Emails (electronic mails) are essential in
today’s mobile communication.
Whether for work, school, or
simple socialization, emails make it possible keep in touch with others
wherever you are. Emails have incredible range – giving you the ability to send
instantly a message to someone halfway around the world. Instead of waiting
days, weeks, or even months for snail
mail to arrive, an email does the job within the fraction of a second. Best of
all, emails have no sending limit and are absolutely free. This makes
it a fantastic option when communicating from long distance. All you need is a
connection to the internet and you are all set.
Your email account holds more
than just messages from your contacts. Your account also holds private information
about you. In the wrong hands, your email account can be a dangerous thing. To
prevent third parties from gaining access to your email, you need to strengthen
your account’s security.
Regular Password Changes
Here is a question you should
ask yourself: do you use the same
password on multiple accounts?
How many accounts online do
you have that share the same passwords? With today’s recreation leaning more
towards subscriptions, people have a tendency to sign up to a variety of online
services. From Hulu, Netflix, to even news and gaming sites – it seems like
everywhere you look, you need to subscribe to access content.
The easiest way for hackers
to get into your account is through using previously known passwords. Changing
your passwords regularly is key in maintaining the security of your account. While
this can become confusing, it is still the more secure option. Remembering
passwords is also easier than ever. Browsers such as Chrome and Firefox can save your passwords and even autofill them for
you when accessing sites. All you need is to create an account for that browser
and it stores all your passwords there. This way, when logging into a new
device, you do not have to remember all passwords
from all sites. All you need is to remember one – the main browser’s account.
Website Registration Issues
One of the most common ways
your information can land at the hands of third parties is through website registrations. Think about it.
How many websites know your name? What about your contact info, banking, and
credit card details? The more websites you input your data, the higher the
chance of it going to the wrong hands. When even trusted websites such as
Amazon and Facebook are accused of selling user data, is your personal
information safe anywhere online?
A lot of site registrations
are optional. This means that you
can access the content you want without committing via creating an account. For
websites that do require
registrations, using an extra email
address instead of your main one is a great idea. This prevents spam from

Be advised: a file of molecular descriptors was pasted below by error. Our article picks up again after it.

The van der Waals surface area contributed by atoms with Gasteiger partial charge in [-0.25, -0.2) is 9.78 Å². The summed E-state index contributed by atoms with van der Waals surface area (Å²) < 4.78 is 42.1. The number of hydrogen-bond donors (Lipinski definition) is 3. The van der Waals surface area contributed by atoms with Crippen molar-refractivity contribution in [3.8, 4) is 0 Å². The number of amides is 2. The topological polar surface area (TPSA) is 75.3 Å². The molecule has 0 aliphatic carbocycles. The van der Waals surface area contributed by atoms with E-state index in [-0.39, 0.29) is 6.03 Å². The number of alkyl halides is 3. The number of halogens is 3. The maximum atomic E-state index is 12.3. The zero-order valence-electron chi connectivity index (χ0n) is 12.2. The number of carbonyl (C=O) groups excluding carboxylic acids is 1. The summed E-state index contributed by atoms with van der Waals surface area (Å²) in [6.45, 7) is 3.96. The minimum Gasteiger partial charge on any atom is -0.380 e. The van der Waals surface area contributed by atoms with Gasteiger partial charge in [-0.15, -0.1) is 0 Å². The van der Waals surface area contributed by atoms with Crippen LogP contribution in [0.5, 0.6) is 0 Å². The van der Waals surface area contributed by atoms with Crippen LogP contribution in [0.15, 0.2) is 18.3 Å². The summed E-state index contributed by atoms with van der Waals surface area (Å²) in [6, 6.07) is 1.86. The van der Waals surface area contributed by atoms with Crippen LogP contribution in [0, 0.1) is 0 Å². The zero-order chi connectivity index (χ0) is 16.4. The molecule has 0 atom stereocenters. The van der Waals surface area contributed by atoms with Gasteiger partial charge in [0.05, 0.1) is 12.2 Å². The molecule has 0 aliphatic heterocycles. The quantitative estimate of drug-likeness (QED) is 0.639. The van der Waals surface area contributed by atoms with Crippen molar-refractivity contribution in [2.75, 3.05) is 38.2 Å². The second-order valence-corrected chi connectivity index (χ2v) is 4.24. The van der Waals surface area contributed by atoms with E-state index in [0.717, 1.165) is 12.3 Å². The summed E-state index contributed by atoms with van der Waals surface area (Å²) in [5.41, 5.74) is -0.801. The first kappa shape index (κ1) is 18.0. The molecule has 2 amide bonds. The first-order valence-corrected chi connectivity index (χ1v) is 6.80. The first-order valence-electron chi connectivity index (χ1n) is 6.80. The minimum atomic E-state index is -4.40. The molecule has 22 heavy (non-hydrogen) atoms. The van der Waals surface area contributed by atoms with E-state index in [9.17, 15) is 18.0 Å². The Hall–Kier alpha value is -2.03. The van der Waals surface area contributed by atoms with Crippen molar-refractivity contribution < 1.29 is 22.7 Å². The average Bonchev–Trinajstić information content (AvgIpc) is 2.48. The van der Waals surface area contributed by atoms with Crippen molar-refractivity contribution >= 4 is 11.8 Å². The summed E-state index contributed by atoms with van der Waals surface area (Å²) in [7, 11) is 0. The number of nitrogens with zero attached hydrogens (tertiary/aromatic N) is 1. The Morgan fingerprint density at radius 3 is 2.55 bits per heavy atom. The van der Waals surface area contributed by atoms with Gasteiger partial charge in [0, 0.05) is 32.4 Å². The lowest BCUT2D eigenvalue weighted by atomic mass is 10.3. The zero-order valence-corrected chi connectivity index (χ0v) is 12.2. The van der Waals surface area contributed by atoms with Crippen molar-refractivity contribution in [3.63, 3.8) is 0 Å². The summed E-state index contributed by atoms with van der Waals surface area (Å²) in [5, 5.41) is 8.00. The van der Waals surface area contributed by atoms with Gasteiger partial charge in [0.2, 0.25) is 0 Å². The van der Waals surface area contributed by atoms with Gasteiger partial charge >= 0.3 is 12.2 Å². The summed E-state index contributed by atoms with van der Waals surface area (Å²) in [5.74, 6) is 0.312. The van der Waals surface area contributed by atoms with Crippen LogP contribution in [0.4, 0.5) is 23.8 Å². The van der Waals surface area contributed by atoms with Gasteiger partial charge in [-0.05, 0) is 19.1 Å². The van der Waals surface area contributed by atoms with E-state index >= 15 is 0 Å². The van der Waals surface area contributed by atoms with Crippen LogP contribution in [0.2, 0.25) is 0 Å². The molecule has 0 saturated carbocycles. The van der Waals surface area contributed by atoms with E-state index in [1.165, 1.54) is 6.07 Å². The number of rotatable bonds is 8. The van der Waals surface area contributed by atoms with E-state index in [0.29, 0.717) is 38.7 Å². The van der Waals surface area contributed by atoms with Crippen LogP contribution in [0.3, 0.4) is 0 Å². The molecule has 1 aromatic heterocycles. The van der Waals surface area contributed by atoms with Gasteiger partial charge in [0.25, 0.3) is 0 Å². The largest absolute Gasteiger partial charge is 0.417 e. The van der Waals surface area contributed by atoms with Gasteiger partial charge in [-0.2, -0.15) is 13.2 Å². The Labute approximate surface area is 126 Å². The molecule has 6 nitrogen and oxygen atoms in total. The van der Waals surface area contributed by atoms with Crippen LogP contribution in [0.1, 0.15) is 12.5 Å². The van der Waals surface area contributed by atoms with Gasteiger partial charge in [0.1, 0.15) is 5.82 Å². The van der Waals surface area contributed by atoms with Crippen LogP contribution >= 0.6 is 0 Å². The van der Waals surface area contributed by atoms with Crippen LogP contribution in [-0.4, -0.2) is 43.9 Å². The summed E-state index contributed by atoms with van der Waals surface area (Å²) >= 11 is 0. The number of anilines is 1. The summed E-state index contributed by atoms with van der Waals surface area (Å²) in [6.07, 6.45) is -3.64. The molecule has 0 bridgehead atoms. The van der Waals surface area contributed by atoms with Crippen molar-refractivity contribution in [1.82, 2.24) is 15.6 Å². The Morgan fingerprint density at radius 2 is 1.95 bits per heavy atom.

cluttering your main email, while also preventing sites from seeing your personal
information. Creating an extra email address is easy enough. You do not even
have to input your real name. Consider it as a guest account where you store
all unessential website subscriptions.
This way, you get access to
websites without compromising your privacy. Of course, using extra email addresses
may not work on specific sites. Shopping sites for instance would still require
your name, address, and even payment options in order to process your order. Social
media accounts are also strict against using fake names and may even lead to
your account being suspended. For everything else however, a spare email
account with no ties to you is a fantastic solution.
Increasing your main email’s
security is also essential. For many accounts, you have additional options to
further increase security. These include adding security questions only you know the answer to, backup email
addresses, mobile authentication, and many more. By adding these features, your
account receives further protection. Instead of simply knowing the password,
the person trying to get inside must also confirm their identity via the other
These add layers upon layers
of security, which makes it harder for an unknown
device to access your account. However, these security measures can also be
Backing Up your Data
Securing your emails can also
have unintended side effects. For example, you may find yourself locked out of your own account due to
all the security in place. Because of the many layers of security you activated,
logging in from a new device can be
difficult – if not impossible. It
could be because of a computer reformat or a new phone; you somehow end up logged
out of your old devices. The security measures meant to protect your account
can backfire on you since you are logging in an unfamiliar entry point.
Security measures include
personal questions, previous passwords, mobile authentications, alternate email
confirmations, and many more. Without an organized setup, you may be locked out
of your account for good. It is very easy to forget your main password – unless
you have it written down somewhere, you may find it difficult to log in on a
new device. It may not even be that – most sites often do regular security
checks where you have to input your password before gaining access. This is to
help prevent older accounts from becoming vulnerable to theft.
It is therefore important to
have a physical list of important
passwords and answers to security questions. That way, even if your main device
goes down, you still have a copy with you.
A backup phone is another good idea for those who want to secure
their online accounts. A backup smartphone can simply stay at your home as a
way to have constant access to your data. This prevents issues such as
accidental damage, theft, or loss. That way, you maintain a direct access to
your accounts. Even if you reformat your PC or if your main phone breaks, your
account is still open at a familiar device. This makes confirming your identity
much easier when logging back in.